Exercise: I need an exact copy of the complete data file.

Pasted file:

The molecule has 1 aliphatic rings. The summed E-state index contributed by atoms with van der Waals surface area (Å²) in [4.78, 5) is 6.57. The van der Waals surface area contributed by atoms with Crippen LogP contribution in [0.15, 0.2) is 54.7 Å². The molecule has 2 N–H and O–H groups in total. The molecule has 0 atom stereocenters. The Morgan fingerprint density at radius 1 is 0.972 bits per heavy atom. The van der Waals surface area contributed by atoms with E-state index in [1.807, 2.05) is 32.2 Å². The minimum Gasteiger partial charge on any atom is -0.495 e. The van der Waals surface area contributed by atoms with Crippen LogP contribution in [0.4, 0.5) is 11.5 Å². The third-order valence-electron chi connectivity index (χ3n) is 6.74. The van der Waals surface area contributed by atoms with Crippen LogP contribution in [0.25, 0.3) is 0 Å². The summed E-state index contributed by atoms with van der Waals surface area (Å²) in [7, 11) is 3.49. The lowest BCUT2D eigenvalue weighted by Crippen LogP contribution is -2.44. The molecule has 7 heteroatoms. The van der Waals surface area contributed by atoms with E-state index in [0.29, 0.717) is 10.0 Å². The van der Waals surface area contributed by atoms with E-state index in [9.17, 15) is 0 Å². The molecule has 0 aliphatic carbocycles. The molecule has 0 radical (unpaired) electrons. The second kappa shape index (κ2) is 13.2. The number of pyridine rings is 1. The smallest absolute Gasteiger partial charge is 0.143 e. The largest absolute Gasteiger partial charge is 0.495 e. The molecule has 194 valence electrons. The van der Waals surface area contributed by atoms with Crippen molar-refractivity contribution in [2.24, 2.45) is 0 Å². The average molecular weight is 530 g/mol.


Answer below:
The molecule has 1 aliphatic rings. The summed E-state index contributed by atoms with van der Waals surface area (Å²) in [4.78, 5) is 6.57. The van der Waals surface area contributed by atoms with Crippen LogP contribution in [0.15, 0.2) is 54.7 Å². The molecule has 2 N–H and O–H groups in total. The molecule has 0 atom stereocenters. The Morgan fingerprint density at radius 1 is 0.972 bits per heavy atom. The van der Waals surface area contributed by atoms with E-state index in [1.807, 2.05) is 32.2 Å². The minimum Gasteiger partial charge on any atom is -0.495 e. The van der Waals surface area contributed by atoms with Crippen LogP contribution in [0.4, 0.5) is 11.5 Å². The third-order valence-electron chi connectivity index (χ3n) is 6.74. The van der Waals surface area contributed by atoms with Crippen LogP contribution in [0.25, 0.3) is 0 Å². The summed E-state index contributed by atoms with van der Waals surface area (Å²) in [7, 11) is 3.49. The lowest BCUT2D eigenvalue weighted by Crippen LogP contribution is -2.44. The molecule has 7 heteroatoms. The van der Waals surface area contributed by atoms with E-state index in [0.29, 0.717) is 10.0 Å². The van der Waals surface area contributed by atoms with E-state index in [9.17, 15) is 0 Å². The molecule has 0 aliphatic carbocycles. The molecule has 0 radical (unpaired) electrons. The second kappa shape index (κ2) is 13.2. The number of pyridine rings is 1. The smallest absolute Gasteiger partial charge is 0.143 e. The largest absolute Gasteiger partial charge is 0.495 e. The molecule has 194 valence electrons. The van der Waals surface area contributed by atoms with Crippen molar-refractivity contribution in [2.24, 2.45) is 0 Å². The average molecular weight is 530 g/mol.